This article explains some medical facts of Bronchial asthma disease, which even a common man can understand easily.
Definition of Bronchial asthma
Asthma is a disease of the lungs, in particular of the respiratory tract, which narrow, become inflamed and blocked by mucus. These changes in the airways cause respiratory problems, which is characteristic of asthma.
Asthma makes breathing difficult by inhaling and exhaling. That’s why the classic symptoms of asthma are wheezing, coughing and shortness of breath. If the blockade of the airway is serious, the attack can limit physical actions or lead to the need to call an ambulance. People who have asthma under control, between attacks, the lungs are working normally or practically normal, without shortness of breath or shortness of breath.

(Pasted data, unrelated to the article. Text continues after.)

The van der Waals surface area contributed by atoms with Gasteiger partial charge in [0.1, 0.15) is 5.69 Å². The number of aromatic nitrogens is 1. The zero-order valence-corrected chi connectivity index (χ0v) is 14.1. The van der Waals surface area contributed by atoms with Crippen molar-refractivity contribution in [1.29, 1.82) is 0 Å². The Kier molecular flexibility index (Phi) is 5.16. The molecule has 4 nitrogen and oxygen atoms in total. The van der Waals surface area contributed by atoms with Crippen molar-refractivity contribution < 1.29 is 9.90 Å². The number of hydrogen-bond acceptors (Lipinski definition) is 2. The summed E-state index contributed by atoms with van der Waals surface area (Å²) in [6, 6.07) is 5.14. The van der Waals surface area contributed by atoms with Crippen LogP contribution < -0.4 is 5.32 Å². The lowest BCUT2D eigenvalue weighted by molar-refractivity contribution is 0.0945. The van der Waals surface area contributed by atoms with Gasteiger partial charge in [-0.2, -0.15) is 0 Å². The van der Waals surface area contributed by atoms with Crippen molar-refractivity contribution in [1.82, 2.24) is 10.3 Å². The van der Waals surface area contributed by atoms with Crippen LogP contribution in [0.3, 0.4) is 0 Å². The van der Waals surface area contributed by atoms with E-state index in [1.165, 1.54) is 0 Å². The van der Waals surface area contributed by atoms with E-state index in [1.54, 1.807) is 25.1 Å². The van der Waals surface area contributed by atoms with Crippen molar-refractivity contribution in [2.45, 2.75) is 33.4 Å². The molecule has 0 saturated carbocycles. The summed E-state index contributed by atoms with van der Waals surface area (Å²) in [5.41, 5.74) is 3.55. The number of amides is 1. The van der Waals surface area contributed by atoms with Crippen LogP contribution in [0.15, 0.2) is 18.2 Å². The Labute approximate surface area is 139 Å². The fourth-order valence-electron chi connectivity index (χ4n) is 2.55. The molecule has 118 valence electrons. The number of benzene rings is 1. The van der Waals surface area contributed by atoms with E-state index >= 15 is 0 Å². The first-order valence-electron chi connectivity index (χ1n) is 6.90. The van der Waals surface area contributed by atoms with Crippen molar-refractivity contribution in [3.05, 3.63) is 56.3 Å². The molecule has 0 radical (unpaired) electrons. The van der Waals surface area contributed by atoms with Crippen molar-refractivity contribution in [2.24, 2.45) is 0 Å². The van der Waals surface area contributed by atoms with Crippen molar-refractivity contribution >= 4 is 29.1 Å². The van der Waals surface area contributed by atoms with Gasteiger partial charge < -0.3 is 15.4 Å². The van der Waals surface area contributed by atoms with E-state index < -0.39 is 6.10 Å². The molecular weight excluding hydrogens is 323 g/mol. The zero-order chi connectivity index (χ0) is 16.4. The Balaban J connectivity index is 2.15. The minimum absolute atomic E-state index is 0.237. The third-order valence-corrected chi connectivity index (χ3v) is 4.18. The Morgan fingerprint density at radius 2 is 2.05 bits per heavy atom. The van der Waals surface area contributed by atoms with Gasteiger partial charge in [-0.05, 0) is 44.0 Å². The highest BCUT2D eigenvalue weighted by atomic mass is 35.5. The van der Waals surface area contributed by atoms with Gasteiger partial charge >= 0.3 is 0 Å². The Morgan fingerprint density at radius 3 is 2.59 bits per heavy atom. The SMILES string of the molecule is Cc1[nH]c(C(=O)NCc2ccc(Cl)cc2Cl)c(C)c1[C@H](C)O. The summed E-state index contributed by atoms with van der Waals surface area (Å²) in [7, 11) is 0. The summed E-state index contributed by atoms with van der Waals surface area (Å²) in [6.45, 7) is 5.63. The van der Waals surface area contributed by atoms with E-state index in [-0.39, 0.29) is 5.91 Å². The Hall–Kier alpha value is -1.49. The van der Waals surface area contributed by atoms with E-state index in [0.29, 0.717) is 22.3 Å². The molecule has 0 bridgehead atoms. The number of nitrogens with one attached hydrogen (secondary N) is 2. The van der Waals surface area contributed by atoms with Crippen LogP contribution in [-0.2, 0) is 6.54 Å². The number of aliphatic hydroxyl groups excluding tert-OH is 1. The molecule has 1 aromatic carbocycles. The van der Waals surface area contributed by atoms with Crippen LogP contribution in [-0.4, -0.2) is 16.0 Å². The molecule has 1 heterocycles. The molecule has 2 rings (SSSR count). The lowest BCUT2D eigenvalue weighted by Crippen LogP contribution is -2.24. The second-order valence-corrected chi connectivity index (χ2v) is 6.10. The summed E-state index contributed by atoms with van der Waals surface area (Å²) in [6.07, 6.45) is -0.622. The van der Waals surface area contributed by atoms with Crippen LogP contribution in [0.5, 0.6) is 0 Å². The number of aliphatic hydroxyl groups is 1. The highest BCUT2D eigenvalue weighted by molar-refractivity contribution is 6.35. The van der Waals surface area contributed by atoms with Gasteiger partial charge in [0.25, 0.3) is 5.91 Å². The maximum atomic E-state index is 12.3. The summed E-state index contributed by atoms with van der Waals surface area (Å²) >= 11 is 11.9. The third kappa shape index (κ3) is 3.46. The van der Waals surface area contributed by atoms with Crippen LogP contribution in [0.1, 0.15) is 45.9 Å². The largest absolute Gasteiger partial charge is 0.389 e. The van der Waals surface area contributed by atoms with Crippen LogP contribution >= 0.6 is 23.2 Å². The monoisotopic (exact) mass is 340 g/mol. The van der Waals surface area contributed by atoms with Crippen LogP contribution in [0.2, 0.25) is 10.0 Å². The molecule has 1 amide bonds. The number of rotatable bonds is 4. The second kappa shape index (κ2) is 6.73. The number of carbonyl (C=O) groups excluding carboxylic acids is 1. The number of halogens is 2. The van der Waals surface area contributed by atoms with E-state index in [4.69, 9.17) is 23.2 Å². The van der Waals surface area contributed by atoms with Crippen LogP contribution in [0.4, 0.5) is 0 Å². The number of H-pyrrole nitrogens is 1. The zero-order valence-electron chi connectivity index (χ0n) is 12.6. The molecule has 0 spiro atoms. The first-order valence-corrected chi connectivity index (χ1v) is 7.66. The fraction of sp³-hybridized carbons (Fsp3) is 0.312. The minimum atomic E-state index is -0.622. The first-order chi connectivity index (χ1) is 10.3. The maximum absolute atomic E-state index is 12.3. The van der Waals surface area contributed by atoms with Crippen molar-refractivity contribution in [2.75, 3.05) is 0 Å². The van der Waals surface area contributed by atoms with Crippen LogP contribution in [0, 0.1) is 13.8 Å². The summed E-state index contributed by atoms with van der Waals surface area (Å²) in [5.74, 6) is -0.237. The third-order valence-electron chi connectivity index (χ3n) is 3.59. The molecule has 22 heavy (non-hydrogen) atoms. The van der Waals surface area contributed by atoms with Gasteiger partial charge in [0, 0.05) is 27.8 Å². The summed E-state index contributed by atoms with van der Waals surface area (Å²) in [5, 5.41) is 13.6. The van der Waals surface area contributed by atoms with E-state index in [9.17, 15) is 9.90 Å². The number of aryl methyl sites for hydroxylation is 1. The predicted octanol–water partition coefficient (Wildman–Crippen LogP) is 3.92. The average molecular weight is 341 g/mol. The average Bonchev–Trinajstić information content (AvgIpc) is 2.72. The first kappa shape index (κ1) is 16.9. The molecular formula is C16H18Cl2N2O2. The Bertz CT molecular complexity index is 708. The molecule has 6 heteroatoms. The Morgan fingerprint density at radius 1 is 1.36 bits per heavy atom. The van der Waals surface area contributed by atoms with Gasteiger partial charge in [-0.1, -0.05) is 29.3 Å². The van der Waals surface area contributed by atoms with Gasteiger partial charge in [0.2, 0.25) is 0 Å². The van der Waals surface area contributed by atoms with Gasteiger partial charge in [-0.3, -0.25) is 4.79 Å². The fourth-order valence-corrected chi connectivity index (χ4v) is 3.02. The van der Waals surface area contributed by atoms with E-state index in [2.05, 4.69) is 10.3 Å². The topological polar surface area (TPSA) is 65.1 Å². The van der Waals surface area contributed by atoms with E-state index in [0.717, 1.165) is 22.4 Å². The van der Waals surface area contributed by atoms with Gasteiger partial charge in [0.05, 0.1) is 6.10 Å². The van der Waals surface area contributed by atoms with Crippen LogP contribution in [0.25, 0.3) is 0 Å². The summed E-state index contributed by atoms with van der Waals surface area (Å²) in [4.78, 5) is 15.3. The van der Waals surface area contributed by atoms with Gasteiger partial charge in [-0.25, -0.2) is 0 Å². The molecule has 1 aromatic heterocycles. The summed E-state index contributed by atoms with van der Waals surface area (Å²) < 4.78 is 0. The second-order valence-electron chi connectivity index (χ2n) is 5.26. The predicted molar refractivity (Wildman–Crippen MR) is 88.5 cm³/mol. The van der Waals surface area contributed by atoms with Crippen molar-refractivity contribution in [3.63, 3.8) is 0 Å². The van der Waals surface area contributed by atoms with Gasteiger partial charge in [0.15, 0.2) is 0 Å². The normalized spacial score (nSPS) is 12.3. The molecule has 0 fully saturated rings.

Who is at risk?
Asthma can develop in any person at any age, both in infancy and in old age. Some children have asthma with age. Asthma is a bit more exposed to boys than girls. Asthma is more common in the black population than in the white man. Medical research suggests that the causes of asthma can be both heredity and the environment.
During breathing, air, passing through the nose or mouth, enters the large windpipe or trachea. The trachea branches into many small tubes, bronchuses, which in turn branch into even smaller tubes, bronchioles that permeate all the lungs. Bronchiols end in formations similar to pouches, which are called alveoli.